Your F# code is generating and then iterating a lot of IEnumerables that the C# code does not. Every call to isDivOneToTwenty generates a new IEnumerable and then iterates it to find the length, and also iterates the "divisors" sequence as well.

On my machine your F# code takes about 35 seconds. This following version takes 22 seconds. All I changed was generating "divisors" as an array (because arrays are more efficient than lists at storing value types, and because it's faster to get the length of an array than a sequence). I also generated the array in reverse order, rather than generating it and then reversing it, and I cached the count rather than recalculate it every time.

This is faster, but it's still generating and iterating an IEnumerable every time through the loop. It could be made faster yet by making the code more imperative and less functional. This is a strength of F#, in that you have the flexibility to optimize specific functions, while isolating your imperative code in such a way that it doesn't affect the rest of your program.

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    let p5BruteForce2 =
        let divisors = [| 20 .. -1 .. 3 |]
        let divisorCount = Array.length divisors
        let isDivOneToTwenty n =
            let dividesBy = 
                divisors |> Seq.takeWhile (fun x -> n % x = 0)
            
            Seq.length dividesBy = divisorCount
        let findNum n =
            let rec loop n = 
                match isDivOneToTwenty n with
                | true -> n
                | false -> loop (n + 2)
            loop n

        findNum 2520
By on 11/11/2014 3:23 PM ()

Thanks to your help I was able to make further optimizations and eliminate the length comparison completely by using List.forall instead (I tried changing the List to an array but this yielded no performance boost on my computer).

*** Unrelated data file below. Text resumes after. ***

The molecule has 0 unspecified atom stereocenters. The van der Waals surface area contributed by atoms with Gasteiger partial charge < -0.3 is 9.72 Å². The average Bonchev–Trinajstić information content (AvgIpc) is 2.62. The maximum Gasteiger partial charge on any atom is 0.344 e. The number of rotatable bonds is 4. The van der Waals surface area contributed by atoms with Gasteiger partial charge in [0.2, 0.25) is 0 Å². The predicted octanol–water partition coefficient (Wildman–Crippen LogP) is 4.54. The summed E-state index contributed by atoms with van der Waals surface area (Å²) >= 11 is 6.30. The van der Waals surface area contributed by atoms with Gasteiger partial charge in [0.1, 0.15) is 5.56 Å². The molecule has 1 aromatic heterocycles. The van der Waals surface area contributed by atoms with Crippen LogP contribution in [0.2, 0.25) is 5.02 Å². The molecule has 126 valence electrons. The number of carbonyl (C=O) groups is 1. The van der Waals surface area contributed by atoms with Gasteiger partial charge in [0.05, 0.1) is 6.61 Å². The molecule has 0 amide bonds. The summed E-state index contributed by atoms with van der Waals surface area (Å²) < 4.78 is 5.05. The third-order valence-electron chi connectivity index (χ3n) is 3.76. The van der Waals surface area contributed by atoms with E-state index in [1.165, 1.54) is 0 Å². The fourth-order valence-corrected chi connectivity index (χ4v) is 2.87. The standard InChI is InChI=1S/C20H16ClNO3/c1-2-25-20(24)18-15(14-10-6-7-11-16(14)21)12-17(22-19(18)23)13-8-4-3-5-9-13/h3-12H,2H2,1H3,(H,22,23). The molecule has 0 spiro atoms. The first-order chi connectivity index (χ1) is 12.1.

Anyhow, this new code finishes in 2500ms on my machine down from 45k ms :).

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let p5BruteForce =
    let divisors = [20..-1..3]
    let isDivOneToTwenty n = divisors |> List.forall (fun x -> n % x = 0)

    let findNum n =
        let rec loop n = 
            match isDivOneToTwenty n with
            | true -> n
            | false -> loop (n + 2)
        loop n
    findNum 2520
By on 11/11/2014 10:40 PM ()

Alternatively (leaving the "brute-force" world) you could note that what is asked is to calculate the least common multiple of the range [ 1 .. 20 ] (or [ 2 .. 20 ] because lcm(1, x) = x)

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let rec gcd x y =
  if y = 0 then abs x
  else gcd y <| x % y

let lcm x y=
  // do division first to limit overflow risk
  x / gcd x y * y

let p5 = [ 2 .. 20 ] |> List.reduce lcm
// alternate version using statement knowledge
let p5' = [ 11 .. 20 ] |> List.fold lcm 2520
By on 11/30/2014 3:15 PM ()
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